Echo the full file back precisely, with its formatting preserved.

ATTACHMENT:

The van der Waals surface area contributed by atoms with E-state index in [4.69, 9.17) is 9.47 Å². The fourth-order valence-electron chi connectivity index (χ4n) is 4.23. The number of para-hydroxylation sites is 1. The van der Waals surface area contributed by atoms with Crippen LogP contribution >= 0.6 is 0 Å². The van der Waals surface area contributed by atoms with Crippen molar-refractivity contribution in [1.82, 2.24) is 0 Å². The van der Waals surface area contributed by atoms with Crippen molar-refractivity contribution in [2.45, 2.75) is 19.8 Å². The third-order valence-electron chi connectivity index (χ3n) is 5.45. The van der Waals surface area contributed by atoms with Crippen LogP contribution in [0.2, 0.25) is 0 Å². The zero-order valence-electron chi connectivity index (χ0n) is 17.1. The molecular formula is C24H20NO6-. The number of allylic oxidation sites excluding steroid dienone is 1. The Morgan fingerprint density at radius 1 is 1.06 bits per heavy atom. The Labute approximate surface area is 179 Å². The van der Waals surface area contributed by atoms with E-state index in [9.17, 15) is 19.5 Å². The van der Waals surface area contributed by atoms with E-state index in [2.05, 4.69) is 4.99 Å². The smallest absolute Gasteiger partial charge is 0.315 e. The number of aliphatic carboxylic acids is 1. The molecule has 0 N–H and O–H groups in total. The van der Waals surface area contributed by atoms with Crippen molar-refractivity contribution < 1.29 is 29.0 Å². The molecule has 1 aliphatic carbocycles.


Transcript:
The van der Waals surface area contributed by atoms with E-state index in [4.69, 9.17) is 9.47 Å². The fourth-order valence-electron chi connectivity index (χ4n) is 4.23. The number of para-hydroxylation sites is 1. The van der Waals surface area contributed by atoms with Crippen LogP contribution >= 0.6 is 0 Å². The van der Waals surface area contributed by atoms with Crippen molar-refractivity contribution in [1.82, 2.24) is 0 Å². The van der Waals surface area contributed by atoms with Crippen molar-refractivity contribution in [2.45, 2.75) is 19.8 Å². The third-order valence-electron chi connectivity index (χ3n) is 5.45. The van der Waals surface area contributed by atoms with Crippen LogP contribution in [0.2, 0.25) is 0 Å². The zero-order valence-electron chi connectivity index (χ0n) is 17.1. The molecular formula is C24H20NO6-. The number of allylic oxidation sites excluding steroid dienone is 1. The Morgan fingerprint density at radius 1 is 1.06 bits per heavy atom. The Labute approximate surface area is 179 Å². The van der Waals surface area contributed by atoms with E-state index in [9.17, 15) is 19.5 Å². The van der Waals surface area contributed by atoms with E-state index in [2.05, 4.69) is 4.99 Å². The smallest absolute Gasteiger partial charge is 0.315 e. The number of aliphatic carboxylic acids is 1. The molecule has 0 N–H and O–H groups in total. The van der Waals surface area contributed by atoms with Crippen molar-refractivity contribution < 1.29 is 29.0 Å². The molecule has 1 aliphatic carbocycles.